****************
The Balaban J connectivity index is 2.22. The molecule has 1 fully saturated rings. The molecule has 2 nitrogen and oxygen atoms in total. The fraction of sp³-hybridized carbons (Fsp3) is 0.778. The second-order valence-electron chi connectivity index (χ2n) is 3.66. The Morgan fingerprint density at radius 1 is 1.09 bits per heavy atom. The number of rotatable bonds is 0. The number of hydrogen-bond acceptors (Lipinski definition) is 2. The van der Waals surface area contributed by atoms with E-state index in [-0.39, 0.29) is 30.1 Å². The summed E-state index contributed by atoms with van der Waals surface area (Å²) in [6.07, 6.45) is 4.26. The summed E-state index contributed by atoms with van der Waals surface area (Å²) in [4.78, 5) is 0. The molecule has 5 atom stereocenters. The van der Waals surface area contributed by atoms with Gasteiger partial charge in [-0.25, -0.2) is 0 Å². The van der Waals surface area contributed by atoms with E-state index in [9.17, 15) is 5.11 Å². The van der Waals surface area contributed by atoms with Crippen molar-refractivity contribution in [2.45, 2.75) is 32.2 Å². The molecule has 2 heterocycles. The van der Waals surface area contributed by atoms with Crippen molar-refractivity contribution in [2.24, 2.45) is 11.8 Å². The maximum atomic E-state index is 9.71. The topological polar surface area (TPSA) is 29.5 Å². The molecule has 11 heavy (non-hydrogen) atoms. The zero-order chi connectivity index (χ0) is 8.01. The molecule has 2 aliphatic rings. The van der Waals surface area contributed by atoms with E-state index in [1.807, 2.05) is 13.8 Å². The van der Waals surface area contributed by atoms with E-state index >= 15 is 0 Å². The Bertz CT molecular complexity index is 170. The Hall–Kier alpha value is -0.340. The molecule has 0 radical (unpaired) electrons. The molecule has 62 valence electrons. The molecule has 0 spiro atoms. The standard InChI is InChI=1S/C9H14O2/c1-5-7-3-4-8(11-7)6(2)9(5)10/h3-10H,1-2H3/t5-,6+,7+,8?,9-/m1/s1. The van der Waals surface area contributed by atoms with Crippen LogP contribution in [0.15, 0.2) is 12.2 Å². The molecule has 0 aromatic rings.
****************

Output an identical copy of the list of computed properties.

The Balaban J connectivity index is 2.22. The molecule has 1 fully saturated rings. The molecule has 2 nitrogen and oxygen atoms in total. The fraction of sp³-hybridized carbons (Fsp3) is 0.778. The second-order valence-electron chi connectivity index (χ2n) is 3.66. The Morgan fingerprint density at radius 1 is 1.09 bits per heavy atom. The number of rotatable bonds is 0. The number of hydrogen-bond acceptors (Lipinski definition) is 2. The van der Waals surface area contributed by atoms with E-state index in [-0.39, 0.29) is 30.1 Å². The summed E-state index contributed by atoms with van der Waals surface area (Å²) in [6.07, 6.45) is 4.26. The summed E-state index contributed by atoms with van der Waals surface area (Å²) in [4.78, 5) is 0. The molecule has 5 atom stereocenters. The van der Waals surface area contributed by atoms with Gasteiger partial charge in [-0.25, -0.2) is 0 Å². The van der Waals surface area contributed by atoms with E-state index in [9.17, 15) is 5.11 Å². The van der Waals surface area contributed by atoms with Crippen molar-refractivity contribution in [2.45, 2.75) is 32.2 Å². The molecule has 2 heterocycles. The van der Waals surface area contributed by atoms with Crippen molar-refractivity contribution in [2.24, 2.45) is 11.8 Å². The maximum atomic E-state index is 9.71. The topological polar surface area (TPSA) is 29.5 Å². The molecule has 11 heavy (non-hydrogen) atoms. The zero-order chi connectivity index (χ0) is 8.01. The molecule has 2 aliphatic rings. The van der Waals surface area contributed by atoms with E-state index in [1.807, 2.05) is 13.8 Å². The van der Waals surface area contributed by atoms with E-state index >= 15 is 0 Å². The Bertz CT molecular complexity index is 170. The Hall–Kier alpha value is -0.340. The molecule has 0 radical (unpaired) electrons. The molecule has 62 valence electrons. The molecule has 0 spiro atoms. The standard InChI is InChI=1S/C9H14O2/c1-5-7-3-4-8(11-7)6(2)9(5)10/h3-10H,1-2H3/t5-,6+,7+,8?,9-/m1/s1. The van der Waals surface area contributed by atoms with Crippen LogP contribution in [0.15, 0.2) is 12.2 Å². The molecule has 0 aromatic rings.